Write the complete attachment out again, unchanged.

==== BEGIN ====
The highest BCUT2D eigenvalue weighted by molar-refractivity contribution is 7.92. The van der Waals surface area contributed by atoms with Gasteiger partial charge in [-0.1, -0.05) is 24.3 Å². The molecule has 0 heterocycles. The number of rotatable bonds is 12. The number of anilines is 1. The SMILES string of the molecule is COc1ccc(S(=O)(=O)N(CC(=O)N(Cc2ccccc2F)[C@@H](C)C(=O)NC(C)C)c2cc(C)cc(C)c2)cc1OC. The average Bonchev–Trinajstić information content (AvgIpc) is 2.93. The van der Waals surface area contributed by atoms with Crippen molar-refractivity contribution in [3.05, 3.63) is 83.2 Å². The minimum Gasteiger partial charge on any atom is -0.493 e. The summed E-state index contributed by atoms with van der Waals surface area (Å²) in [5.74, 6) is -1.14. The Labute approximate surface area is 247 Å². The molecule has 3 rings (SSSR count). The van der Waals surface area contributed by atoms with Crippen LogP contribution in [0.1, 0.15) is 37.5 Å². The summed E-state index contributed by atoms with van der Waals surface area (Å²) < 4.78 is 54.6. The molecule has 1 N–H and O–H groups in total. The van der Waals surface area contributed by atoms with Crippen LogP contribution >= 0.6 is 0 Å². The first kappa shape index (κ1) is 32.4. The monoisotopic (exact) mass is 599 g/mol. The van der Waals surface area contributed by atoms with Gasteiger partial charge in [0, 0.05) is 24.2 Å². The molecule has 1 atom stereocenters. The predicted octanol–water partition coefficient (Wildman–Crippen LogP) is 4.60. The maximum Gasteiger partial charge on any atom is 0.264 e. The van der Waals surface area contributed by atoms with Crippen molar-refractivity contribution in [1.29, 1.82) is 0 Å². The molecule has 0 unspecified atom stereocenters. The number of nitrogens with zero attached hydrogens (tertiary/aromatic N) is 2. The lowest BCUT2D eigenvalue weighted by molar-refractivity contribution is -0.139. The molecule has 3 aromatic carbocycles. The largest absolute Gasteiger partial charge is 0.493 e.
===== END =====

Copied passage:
The highest BCUT2D eigenvalue weighted by molar-refractivity contribution is 7.92. The van der Waals surface area contributed by atoms with Gasteiger partial charge in [-0.1, -0.05) is 24.3 Å². The molecule has 0 heterocycles. The number of rotatable bonds is 12. The number of anilines is 1. The SMILES string of the molecule is COc1ccc(S(=O)(=O)N(CC(=O)N(Cc2ccccc2F)[C@@H](C)C(=O)NC(C)C)c2cc(C)cc(C)c2)cc1OC. The average Bonchev–Trinajstić information content (AvgIpc) is 2.93. The van der Waals surface area contributed by atoms with Crippen molar-refractivity contribution in [3.05, 3.63) is 83.2 Å². The minimum Gasteiger partial charge on any atom is -0.493 e. The summed E-state index contributed by atoms with van der Waals surface area (Å²) in [5.74, 6) is -1.14. The Labute approximate surface area is 247 Å². The molecule has 3 rings (SSSR count). The van der Waals surface area contributed by atoms with Crippen LogP contribution in [0.1, 0.15) is 37.5 Å². The summed E-state index contributed by atoms with van der Waals surface area (Å²) < 4.78 is 54.6. The molecule has 1 N–H and O–H groups in total. The van der Waals surface area contributed by atoms with Crippen LogP contribution >= 0.6 is 0 Å². The first kappa shape index (κ1) is 32.4. The monoisotopic (exact) mass is 599 g/mol. The van der Waals surface area contributed by atoms with Gasteiger partial charge in [0, 0.05) is 24.2 Å². The molecule has 1 atom stereocenters. The predicted octanol–water partition coefficient (Wildman–Crippen LogP) is 4.60. The maximum Gasteiger partial charge on any atom is 0.264 e. The van der Waals surface area contributed by atoms with Crippen molar-refractivity contribution in [1.29, 1.82) is 0 Å². The molecule has 0 unspecified atom stereocenters. The number of nitrogens with zero attached hydrogens (tertiary/aromatic N) is 2. The lowest BCUT2D eigenvalue weighted by molar-refractivity contribution is -0.139. The molecule has 3 aromatic carbocycles. The largest absolute Gasteiger partial charge is 0.493 e.